Thinking about dodging your taxes? Careful, because the Australian Taxation Office (ATO) is now using Artificial intelligence (AI) to detect tax-dodging behaviour. The ATO are going to be all up in your grill with their all-seeing bots in a new wave of futuristic AI tax patrols.
The use of such AIs have been used by the ATO since around 2018, according to an ATO spokesperson. They told The Chainsaw that they have harnessed the power of AI to tackle tax evasion and fraud, leading to the recovery of billions of dollars in unpaid taxes.
AI Tax: Leaked documents
These leaked documents exposed hidden wealth, tax evasion and financial wrongdoing on a global scale. Published in 2016, the Panama Papers consisted of 11.5 million leaked documents from the Panamanian law firm Mossack Fonseca. The documents revealed how wealthy individuals, public officials and corporations used offshore tax havens and shell companies to hide assets and evade taxes.
Likewise, the Paradise Papers were 13.4 million leaked documents obtained by the International Consortium of Investigative Journalists. These documents exposed the financial dealings of numerous individuals and companies, including politicians, celebrities and multinational corporations using offshore financial structures and tax havens to conceal their wealth and avoid taxes.
And finally, the Pandora Papers, published in 2021, were the largest offshore data leak in history — 11.9 million documents. This leak exposed the hidden wealth, tax evasion and money laundering practices of more than 330 politicians, numerous celebrities and 130 billionaires, involving 29,000 beneficiaries among 27,000 offshore companies.
AI and data
It is this type of leak the ATO set its AI onto. The spokesperson from the ATO told The Chainsaw that using AI can turn “vast quantities of unstructured data into valuable data feeds for intelligence analysts by highlighting the most valuable documents to review and even where and what to look for in those documents”.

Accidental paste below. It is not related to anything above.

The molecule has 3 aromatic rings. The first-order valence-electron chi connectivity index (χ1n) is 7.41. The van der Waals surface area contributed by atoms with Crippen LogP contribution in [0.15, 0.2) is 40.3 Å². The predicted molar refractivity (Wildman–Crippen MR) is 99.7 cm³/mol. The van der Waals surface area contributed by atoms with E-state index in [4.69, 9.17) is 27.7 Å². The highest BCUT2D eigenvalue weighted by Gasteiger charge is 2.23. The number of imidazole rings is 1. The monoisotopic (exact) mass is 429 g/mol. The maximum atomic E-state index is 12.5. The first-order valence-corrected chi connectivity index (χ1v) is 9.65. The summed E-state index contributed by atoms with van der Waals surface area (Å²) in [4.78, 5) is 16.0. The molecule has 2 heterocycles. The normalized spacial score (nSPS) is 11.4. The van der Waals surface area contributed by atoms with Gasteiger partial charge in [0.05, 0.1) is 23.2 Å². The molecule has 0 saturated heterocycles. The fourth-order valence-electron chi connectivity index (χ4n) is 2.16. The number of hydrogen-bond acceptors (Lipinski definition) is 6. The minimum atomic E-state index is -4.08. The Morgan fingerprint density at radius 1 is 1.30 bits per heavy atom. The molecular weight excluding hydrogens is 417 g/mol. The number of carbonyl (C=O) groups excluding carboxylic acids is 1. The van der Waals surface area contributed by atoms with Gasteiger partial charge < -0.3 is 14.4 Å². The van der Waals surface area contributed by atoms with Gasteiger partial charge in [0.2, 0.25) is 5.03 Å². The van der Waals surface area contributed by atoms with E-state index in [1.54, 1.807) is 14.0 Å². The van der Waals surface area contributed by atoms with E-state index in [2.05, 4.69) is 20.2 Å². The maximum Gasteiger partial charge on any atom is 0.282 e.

The ATO’s work with the Panama Papers, they say, “resulted in significant numbers of compliance actions against tax evaders and vast improvements in our understanding of how to approach these investigations”.
According to information sent to The Chainsaw by the ATO, the review of the Panama Papers, as of 31 December 2022 has seen “more than $242 million raised in liabilities, more than $60 million collected in cash and more than 535 audits and reviews finalised”.
The ATO is “using AI to amplify the capacity of staff”, the spokesperson said. This frees ATO employees to “concentrate on the tasks requiring human judgement and empathy”.
If you are an employer dodging out on your superannuation payments, the bots are looking for you, too. According to the spokesperson the tax office is using deep learning models to claw back $280 million in superannuation guarantee underpayments.
“The ATO has used stratified sampling to create models that are highly successful at identifying employers who are most at risk of underpaying superannuation. By targeting the highest-risk employers, we are able to more efficiently use resources to ensure employers are paying the correct amount of superannuation for their employees.”
The spokesperson added that by using artificial intelligence, they are “far less likely to contact or undertake reviews of employers doing the right thing, saving those businesses time and resources”.
Beginning in 2018, “these models have helped raise around $295 million in liabilities and have a success rate of around 90% in detecting underpayment”.
AI tax and fraud detection
“The ATO has used gradient-boosting machine learning models to identify rapid evolution in GST fraud behaviour. Gradient boosting models work by building models in sequence where each successive model tries to reduce the errors in the previous model. In the case of the models used to address GST fraud, each model improves the ability to identify fraudulent GST lodgments more quickly, helping to stop any fraudulently claimed refunds from issuing.”
The ATO’s success in combating tax evasion through AI is a testament to the growing potential of AI technology in government agencies worldwide. As AI continues to evolve, it is essential to balance its benefits with ethical considerations.
The spokesperson said that while AI is a tool to be harnessed, decision making is always in the hands of humans. “The ATO has highly trained and skilled data scientists who develop and deploy AI tools, but all ATO staff use data and analytics in their work and some use the outcomes of the AI tools. The ATO is approaching its exploration of AI tools and techniques with caution and every use case is tested against our data ethics principles.”
If you still want to try to dodge your taxes and not pay a fair cut, just be aware that the bots are here and they have their laser eyes on all of us.